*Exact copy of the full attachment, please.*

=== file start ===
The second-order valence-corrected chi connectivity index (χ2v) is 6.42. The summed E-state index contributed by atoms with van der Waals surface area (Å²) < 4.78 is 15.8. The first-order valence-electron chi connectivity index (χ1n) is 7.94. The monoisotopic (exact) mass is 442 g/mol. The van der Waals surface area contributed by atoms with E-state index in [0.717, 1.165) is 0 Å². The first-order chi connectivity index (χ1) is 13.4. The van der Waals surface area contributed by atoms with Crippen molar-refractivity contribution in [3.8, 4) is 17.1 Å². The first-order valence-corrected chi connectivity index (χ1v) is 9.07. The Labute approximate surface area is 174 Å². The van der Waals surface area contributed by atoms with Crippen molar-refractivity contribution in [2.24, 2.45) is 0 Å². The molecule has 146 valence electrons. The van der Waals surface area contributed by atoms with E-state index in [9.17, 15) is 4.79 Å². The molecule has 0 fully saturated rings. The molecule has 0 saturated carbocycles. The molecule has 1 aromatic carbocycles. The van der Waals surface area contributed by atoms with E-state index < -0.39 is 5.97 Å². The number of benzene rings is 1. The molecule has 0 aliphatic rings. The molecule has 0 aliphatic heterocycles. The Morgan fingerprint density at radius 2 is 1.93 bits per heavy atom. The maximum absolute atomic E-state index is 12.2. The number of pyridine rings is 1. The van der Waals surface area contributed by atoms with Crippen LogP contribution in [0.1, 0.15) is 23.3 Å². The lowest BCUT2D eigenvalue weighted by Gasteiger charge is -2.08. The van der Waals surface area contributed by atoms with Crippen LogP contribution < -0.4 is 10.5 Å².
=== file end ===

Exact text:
The second-order valence-corrected chi connectivity index (χ2v) is 6.42. The summed E-state index contributed by atoms with van der Waals surface area (Å²) < 4.78 is 15.8. The first-order valence-electron chi connectivity index (χ1n) is 7.94. The monoisotopic (exact) mass is 442 g/mol. The van der Waals surface area contributed by atoms with E-state index in [0.717, 1.165) is 0 Å². The first-order chi connectivity index (χ1) is 13.4. The van der Waals surface area contributed by atoms with Crippen molar-refractivity contribution in [3.8, 4) is 17.1 Å². The first-order valence-corrected chi connectivity index (χ1v) is 9.07. The Labute approximate surface area is 174 Å². The van der Waals surface area contributed by atoms with Crippen molar-refractivity contribution in [2.24, 2.45) is 0 Å². The molecule has 146 valence electrons. The van der Waals surface area contributed by atoms with E-state index in [9.17, 15) is 4.79 Å². The molecule has 0 fully saturated rings. The molecule has 0 saturated carbocycles. The molecule has 1 aromatic carbocycles. The van der Waals surface area contributed by atoms with E-state index < -0.39 is 5.97 Å². The number of benzene rings is 1. The molecule has 0 aliphatic rings. The molecule has 0 aliphatic heterocycles. The Morgan fingerprint density at radius 2 is 1.93 bits per heavy atom. The maximum absolute atomic E-state index is 12.2. The number of pyridine rings is 1. The van der Waals surface area contributed by atoms with Crippen LogP contribution in [0.1, 0.15) is 23.3 Å². The lowest BCUT2D eigenvalue weighted by Gasteiger charge is -2.08. The van der Waals surface area contributed by atoms with Crippen LogP contribution < -0.4 is 10.5 Å².